The Brewing Border Wars

  • Share
  • Read Later

U.S. Border Patrol agents frisk immigrants that were taken into custody near Laredo, Texas, Friday, Jan. 20, 2006

The month-long, bi-national celebration of George Washington's birthday recently began in Laredo, the Texas border town where debutantes and politicians gather to attend balls and watch the Mexican Army join the parade—the only place in the U.S., in fact, where a foreign army is allowed to march down the street. Parade organizers say the 108-year tradition is evidence of the close ties between Mexico and Texas, but those ties seem lately to be fraying as the 1,250-mile border becomes increasingly dangerous. To the east of Laredo, renegade Mexican Army commandos are part of the Zetas, a brutal drug smuggling gang, and Laredo's sister city, Nuevo Laredo, once a favorite spot among Texans for weekend shopping trips, has been wracked with kidnappings, political assassinations and even a shootout between police and drug gangs near an international bridge.

The border tension rose notably last week, in Hudspeth County, a 4,500-square-mile piece of rocky desert about 75 miles east of El Paso. It was there, according to Sheriff Arvin West, that his deputies faced off with members of the Mexican Army protecting drug smugglers. No shots were fired as the Mexicans abandoned their vehicles and withdrew back across the border, but West said there is no doubt in his mind that the machine-gun-toting men in fatigues guarding three SUVs filled with marijuana were members of the Mexican Army. "They had typical insignia. They had military caps and the positions they were taking flanking the vehicles was totally military—these were Mexican military personnel," Sheriff West told TIME.

The Mexican government has denied its military was involved, and its top diplomat even suggested the men could have been Americans wearing Mexican uniforms. But Mexico City has also ordered an investigation, and told all Army units to stay two kilometers, about a mile, back from the border. Meanwhile, Texas Gov. Rick Perry, who is running for reelection, has ordered his own inquiry. "This is not the first such incident," a spokesman for Gov. Perry said, while acknowledging that it is not clear the uniformed men were members of the Mexican Army. Lately Perry has been sounding alarms about the border situation, directing significant state funds to Operation Linebacker, a program developed by the Texas Sheriffs Border Coalition to increase patrols and engage the local community in their efforts. The U.S. Ambassador to Mexico, Tony Garza, once the mayor of a Texas border town, said the Hudspeth County incident shows once again the Mexican government cannot police the border region. "It serves to bolster the arguments of those who seek the creation of physical barriers along our borders," he warned. The situation has gotten so tense along the border that members of the House Homeland Security subcommittee will visit the area Friday in advance of their planned hearings in Washington next week, at which border patrol officers and all 16 Texas border sheriffs will testify.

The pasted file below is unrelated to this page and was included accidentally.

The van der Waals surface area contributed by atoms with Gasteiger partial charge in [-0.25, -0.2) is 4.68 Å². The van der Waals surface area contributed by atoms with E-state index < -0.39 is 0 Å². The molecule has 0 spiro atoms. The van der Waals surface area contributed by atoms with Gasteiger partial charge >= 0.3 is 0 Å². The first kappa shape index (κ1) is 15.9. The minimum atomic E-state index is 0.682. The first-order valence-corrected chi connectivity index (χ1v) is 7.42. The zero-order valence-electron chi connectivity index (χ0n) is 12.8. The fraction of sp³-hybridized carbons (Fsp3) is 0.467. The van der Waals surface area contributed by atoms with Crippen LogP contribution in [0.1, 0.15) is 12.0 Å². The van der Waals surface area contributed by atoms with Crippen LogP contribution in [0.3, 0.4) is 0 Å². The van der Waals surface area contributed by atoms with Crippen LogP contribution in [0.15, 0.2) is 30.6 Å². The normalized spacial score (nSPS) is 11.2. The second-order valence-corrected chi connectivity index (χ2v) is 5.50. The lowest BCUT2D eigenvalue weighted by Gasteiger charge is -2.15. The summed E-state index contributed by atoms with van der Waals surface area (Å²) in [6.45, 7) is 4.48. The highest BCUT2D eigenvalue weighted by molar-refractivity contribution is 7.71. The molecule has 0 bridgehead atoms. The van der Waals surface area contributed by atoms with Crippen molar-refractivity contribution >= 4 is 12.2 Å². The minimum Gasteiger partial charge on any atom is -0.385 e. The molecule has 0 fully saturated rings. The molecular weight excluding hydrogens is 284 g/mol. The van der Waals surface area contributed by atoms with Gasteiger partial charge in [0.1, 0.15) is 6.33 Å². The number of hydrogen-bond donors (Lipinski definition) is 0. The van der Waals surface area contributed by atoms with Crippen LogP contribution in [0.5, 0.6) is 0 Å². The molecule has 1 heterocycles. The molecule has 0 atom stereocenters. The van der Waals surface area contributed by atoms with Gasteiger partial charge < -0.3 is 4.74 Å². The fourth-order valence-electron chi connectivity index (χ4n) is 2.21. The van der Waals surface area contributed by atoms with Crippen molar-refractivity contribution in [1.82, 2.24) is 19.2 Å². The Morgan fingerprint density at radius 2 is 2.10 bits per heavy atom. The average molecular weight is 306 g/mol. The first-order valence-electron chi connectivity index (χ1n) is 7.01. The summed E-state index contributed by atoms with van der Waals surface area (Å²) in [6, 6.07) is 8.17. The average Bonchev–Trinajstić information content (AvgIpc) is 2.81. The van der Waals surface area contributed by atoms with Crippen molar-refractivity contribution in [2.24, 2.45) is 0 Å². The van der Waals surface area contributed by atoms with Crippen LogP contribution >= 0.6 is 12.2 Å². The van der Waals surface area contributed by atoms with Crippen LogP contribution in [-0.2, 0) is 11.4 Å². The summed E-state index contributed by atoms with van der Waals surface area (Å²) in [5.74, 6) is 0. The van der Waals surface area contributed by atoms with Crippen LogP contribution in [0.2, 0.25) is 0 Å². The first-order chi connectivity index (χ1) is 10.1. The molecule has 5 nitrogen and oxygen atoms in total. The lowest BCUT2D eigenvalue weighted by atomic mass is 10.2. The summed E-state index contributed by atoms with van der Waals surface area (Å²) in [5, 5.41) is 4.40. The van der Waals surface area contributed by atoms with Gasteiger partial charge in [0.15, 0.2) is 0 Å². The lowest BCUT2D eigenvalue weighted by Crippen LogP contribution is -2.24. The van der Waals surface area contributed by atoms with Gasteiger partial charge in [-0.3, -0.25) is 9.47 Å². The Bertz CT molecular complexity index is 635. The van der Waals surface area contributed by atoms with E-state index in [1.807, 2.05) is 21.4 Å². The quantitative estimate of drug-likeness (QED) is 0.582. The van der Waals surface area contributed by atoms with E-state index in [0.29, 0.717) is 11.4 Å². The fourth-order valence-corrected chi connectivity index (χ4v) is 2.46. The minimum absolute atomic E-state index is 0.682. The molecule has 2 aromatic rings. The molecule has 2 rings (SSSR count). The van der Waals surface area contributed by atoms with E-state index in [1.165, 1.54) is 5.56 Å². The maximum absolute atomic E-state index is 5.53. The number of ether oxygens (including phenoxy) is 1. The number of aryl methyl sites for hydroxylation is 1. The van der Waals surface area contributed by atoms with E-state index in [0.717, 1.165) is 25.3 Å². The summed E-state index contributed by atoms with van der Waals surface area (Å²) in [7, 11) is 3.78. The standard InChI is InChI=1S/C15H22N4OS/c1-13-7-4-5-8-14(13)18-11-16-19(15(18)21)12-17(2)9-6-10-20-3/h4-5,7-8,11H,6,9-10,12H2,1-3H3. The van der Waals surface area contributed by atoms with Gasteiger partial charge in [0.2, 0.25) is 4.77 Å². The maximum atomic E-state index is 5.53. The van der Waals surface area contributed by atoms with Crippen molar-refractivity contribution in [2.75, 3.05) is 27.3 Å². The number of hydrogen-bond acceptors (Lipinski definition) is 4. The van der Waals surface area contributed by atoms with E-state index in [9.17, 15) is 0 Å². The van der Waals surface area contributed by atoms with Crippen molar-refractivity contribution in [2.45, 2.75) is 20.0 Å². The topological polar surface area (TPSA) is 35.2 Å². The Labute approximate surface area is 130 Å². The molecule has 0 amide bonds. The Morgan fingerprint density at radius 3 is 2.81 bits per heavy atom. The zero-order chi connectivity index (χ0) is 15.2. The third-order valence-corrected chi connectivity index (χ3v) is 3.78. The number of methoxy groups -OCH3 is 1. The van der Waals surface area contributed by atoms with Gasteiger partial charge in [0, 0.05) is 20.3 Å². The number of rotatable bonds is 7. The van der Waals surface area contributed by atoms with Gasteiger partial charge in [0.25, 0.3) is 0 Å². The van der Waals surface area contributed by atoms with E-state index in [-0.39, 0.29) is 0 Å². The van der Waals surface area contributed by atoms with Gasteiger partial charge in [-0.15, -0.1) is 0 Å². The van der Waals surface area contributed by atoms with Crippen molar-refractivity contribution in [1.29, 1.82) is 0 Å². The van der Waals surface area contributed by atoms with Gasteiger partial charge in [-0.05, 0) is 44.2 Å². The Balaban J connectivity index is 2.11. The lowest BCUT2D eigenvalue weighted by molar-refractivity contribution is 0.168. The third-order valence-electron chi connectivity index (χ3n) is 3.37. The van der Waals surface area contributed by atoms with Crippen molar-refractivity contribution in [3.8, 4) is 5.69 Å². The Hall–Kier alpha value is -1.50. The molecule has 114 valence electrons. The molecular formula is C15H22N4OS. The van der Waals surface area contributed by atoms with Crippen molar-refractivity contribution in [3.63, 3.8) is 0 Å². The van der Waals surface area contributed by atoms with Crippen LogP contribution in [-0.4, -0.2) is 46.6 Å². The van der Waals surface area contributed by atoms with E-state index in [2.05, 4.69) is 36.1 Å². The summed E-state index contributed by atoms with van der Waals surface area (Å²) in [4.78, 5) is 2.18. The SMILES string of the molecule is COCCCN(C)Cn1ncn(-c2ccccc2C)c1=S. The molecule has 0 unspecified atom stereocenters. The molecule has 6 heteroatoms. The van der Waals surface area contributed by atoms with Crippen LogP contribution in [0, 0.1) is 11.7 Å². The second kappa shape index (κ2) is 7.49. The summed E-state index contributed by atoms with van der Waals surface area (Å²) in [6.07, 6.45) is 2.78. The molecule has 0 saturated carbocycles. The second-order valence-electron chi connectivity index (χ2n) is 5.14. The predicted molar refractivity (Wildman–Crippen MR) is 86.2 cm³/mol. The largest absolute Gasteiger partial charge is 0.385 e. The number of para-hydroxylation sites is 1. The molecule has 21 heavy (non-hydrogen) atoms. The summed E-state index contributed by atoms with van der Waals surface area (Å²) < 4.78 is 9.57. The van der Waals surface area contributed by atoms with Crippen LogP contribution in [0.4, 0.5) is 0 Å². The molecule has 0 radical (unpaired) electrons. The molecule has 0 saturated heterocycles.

In the past, both Democratic and Republican state officials have talked about building bridges to Mexico, reflecting Texas' demographics and history. Democratic Gov. Ann Richards and her Republican successor Gov. George W. Bush each spoke softly on the issue of illegal immigration, supporting access to the state's public schools for the children of illegals working in Texas. But just as the President is now talking tougher about securing the border, calls for more federal surveillance and manpower assistance from border residents, including Hispanic officeholders, are growing.

Sheriff West, like other border sheriffs, patrols a vast area, some 4,500 square miles, with just 12 deputies. There are about 3,000 people in Hudspeth County, 75 percent of them Hispanic with ties on both sides of the "creek," as West calls the often-dry Rio Grande riverbed. But the days when residents went safely back and forth across the county's 90-mile stretch along the Rio Grande are gone, West said.

Hudspeth County is not a major crossing point for illegal immigrants; the terrain is too unforgiving and there are more direct ways to get to labor markets in Dallas, Phoenix and Chicago. But marijuana smugglers bring in their crop grown in the nearby Chihuahua desert. West said his men confiscated 300,000 pounds last year and "that was just what we caught." "It used to be cat-and-mouse," West said, and the only weapon most smugglers had "were two fast feet." Now, they are armed with high-powered weapons and, West believes, are getting protection from Mexican Army units who camp in the desert just across the border.

Sheriff West says he has a good relationship with the local officials on the Mexican side, but says he senses a growing anti-American feeling in the area. As for the sentiment in Washington, West said the federal government is in denial about the level of border violence, sort of "like having a pregnant daughter and saying she doesn't fool around."